Original by Shane Swann

Medium pen and pencil

I started this drawing straight after completing Matriarch and Baby . After taking on such a mammoth task with the elephant drawing, I
felt I wanted to work on something much smaller that I could complete faster. However I discovered that working on a smaller scale, on such a textured animal meant I had to work even more intensely on the detail – meaning it still took rather a long time to finish. Also it was the first time I’d worked on a drawing of an animal that didn’t have fur or fine feathers, I found it quite a challenge trying to find a way to draw in the effect of the scales. The other struggle was drawing in the structure and form of the scales – for example, when drawing fur, you can improvise a bit, however the pangolin’s scales had to be drawn almost mathematically, in a perfectly regimented order. I found this very difficult… if one scale was in the wrong place or wrong size, it would ruin the overall effect!

I was originally only going to draw the two pangolins, however in doing this, the composition looked wrong to me. I felt the pangolin needed to be grounded on something.. so I decided to draw in leaves, twigs etc, the kind you’d see on the ground of it’s natural habitat. I enjoyed this, the under and over lapping of leaves and twigs was challenging but fulfilling to complete.

I was very pleased with the outcome of this drawing, what started as simple sketch, actually became one of my favourite drawings i’ve done.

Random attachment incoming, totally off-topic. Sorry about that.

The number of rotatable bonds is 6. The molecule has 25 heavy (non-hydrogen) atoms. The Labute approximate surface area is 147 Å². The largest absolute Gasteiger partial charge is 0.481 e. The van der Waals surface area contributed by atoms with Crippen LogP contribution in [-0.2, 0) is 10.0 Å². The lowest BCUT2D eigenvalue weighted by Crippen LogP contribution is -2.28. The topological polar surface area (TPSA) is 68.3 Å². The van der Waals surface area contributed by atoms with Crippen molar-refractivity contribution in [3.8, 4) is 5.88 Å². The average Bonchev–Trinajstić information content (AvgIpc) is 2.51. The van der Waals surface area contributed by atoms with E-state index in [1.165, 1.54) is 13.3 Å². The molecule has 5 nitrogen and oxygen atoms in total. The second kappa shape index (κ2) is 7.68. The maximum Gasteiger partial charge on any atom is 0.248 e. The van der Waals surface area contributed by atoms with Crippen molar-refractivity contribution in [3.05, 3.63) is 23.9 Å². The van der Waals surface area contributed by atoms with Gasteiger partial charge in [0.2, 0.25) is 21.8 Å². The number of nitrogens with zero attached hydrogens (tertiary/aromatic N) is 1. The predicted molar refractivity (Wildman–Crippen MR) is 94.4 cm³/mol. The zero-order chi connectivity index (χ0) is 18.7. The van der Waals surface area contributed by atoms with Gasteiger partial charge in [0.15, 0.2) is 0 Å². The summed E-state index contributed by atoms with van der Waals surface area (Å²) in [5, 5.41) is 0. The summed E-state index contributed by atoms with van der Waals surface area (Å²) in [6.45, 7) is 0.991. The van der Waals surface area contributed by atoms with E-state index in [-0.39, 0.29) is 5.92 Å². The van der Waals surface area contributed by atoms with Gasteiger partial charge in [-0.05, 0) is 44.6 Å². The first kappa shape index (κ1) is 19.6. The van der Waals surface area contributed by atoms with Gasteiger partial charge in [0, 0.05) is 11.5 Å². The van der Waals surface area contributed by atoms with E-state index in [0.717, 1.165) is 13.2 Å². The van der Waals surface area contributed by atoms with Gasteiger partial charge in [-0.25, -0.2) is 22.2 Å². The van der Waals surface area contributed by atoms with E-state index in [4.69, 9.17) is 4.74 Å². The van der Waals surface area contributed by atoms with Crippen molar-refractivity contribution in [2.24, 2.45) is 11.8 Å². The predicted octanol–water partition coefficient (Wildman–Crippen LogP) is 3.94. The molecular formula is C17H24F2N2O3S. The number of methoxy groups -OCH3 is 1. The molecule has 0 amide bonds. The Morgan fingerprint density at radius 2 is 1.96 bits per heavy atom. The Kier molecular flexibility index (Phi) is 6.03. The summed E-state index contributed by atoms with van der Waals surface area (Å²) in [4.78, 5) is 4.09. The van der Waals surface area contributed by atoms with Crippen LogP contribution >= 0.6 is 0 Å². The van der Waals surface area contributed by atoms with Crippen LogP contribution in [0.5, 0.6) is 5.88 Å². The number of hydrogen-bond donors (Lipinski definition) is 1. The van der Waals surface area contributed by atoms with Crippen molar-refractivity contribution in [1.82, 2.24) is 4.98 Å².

Pangolins are a sort of armoured ant-eater, and like ant-eaters, the young ride on the tail or back of the mother. They are also the only mammal covered in scales. For millions of years the pangolin’s armour made it perfectly adapted for protecting itself against predators, not even a lion’s razor sharp teeth can penetrate through it’s scales. However mass destruction of its habitat and trafficking for it’s meat and scales has left the pangolin critically endangered. It is estimated over the past decade, 1 million pangolins have been trafficked, making them the most trafficked mammal in the world.

1 Comment

  1. Saro Crone · August 15, 2019 Reply

    Greetings Shane,

    I am a grade four teacher working in Frankfurt Germany. This year our class is learning about endangered animals and teachers have chosen an animal to represent the class. This year I’ve chosen to focus on the plight of the Pangolin. I was wondering if I could have permission to use your wonderful drawing for our Class newsletter.

    Best regards,

    Saro Crone

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